Guess who was just named America's Top Young Scientist? Mason High School freshman Maanasa Mendu!
The Mason Comet won the 2016 Discovery Education 3M Young Scientist Challenge, the nation’s premier middle school science competition. Mendu competed alongside nine other finalists during a live competition at the 3M Innovation Center in St. Paul, Minnesota on October 18. The 13-year old was awarded the title of “America’s Top Young Scientist” as well as a $25,000 prize.
Mendu created HARVEST, a bio-inspired energy device that uses solar and wind power to capture energy in the form of wind, rain and sun – and converts it to power. This innovation was inspired by a visit to India where she observed many people lacking basic life necessities such as clean water and lighting. Mendu hopes her invention will provide a globally applicable, cost-effective energy source that will help to solve real life problems. This scientific thinking helped Mendu to win the competition by applying science to everyday life. To read more about Mendu’s selection as a finalist in the National Science Challenge, click here.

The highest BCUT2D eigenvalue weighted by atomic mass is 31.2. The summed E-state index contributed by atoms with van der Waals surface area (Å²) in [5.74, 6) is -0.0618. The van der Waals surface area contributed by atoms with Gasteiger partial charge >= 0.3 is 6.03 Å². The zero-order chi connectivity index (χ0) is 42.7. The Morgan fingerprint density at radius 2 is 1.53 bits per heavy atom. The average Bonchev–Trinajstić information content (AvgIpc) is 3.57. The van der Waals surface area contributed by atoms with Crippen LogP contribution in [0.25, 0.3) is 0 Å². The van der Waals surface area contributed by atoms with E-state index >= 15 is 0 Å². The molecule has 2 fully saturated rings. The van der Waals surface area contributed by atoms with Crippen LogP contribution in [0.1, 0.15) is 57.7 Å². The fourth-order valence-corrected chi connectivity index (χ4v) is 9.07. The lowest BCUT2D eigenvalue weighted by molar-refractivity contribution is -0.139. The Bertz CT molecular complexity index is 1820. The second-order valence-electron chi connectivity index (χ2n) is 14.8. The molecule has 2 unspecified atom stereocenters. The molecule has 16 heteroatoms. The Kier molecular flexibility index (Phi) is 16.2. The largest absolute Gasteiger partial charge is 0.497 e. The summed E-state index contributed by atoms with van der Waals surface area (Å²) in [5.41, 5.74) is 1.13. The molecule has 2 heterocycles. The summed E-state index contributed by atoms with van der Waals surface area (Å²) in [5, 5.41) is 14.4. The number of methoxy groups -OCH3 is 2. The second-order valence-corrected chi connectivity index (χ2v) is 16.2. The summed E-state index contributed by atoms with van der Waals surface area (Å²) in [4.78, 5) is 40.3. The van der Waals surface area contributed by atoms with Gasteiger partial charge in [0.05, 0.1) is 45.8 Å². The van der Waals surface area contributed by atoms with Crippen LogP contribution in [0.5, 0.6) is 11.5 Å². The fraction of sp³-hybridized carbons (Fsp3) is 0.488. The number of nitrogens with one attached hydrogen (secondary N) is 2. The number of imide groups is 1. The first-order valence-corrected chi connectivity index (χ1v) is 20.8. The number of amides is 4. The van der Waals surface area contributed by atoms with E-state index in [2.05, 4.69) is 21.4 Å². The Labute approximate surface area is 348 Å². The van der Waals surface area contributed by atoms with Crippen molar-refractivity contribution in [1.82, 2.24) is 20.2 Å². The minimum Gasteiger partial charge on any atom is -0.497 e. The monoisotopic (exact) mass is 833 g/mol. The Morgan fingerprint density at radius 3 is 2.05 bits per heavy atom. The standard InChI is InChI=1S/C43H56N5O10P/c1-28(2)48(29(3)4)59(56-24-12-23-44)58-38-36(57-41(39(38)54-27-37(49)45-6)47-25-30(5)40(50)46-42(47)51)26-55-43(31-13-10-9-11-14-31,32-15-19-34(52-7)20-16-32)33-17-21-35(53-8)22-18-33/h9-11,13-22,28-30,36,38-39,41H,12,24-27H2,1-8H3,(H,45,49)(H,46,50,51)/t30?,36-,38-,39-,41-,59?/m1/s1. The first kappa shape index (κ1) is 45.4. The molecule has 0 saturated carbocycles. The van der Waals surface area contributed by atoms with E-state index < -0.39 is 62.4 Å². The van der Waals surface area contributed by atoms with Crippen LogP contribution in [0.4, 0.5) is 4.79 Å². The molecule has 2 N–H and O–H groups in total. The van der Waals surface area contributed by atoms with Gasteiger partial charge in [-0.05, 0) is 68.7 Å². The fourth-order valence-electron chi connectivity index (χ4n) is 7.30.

Watch Mendu explain her project to the Mason City Schools Board of Education during its September 14 meeting.
"I wanted to help mitigate the global energy crisis by creating a device utilizing piezoelectricity materials that are both eco-friendly and cost efficient," explained Mendu.
During the past three months, Mendu and the other nine finalists had the exclusive opportunity to work directly with a 3M scientist to develop their personal inventions as part of a unique summer mentorship program that ended with having Mendu's idea going from a theoretical concept into a physical prototype. Mendu was paired with Margaux Mitera, a 3M Senior Product Development Engineer whose research helped 3M develop new Post-it ® Note products. Together, Mendu and Mitera shared their passion for science, reviewed the scientific process and worked virtually through preassigned objectives with resources and support provided by Discovery Education and 3M. During the final competition hosted by Discovery Education Vice President Lance Rougeux, the finalists presented their completed inventions to an esteemed panel of scientists and leaders.
“Witnessing a new generation of young scientists leverage their passion and knowledge is truly inspiring,” said Jon Lindekugel, Senior Vice President, Business Development and Marketing-Sales, 3M.
“Each year, the Discovery Education 3M Young Scientist Challenge reminds us of the inspiring ingenuity that results when we empower our youngest generation to apply science, critical-thinking and creativity to solve real-world problems,” said Bill Goodwyn, President and CEO, Discovery Education.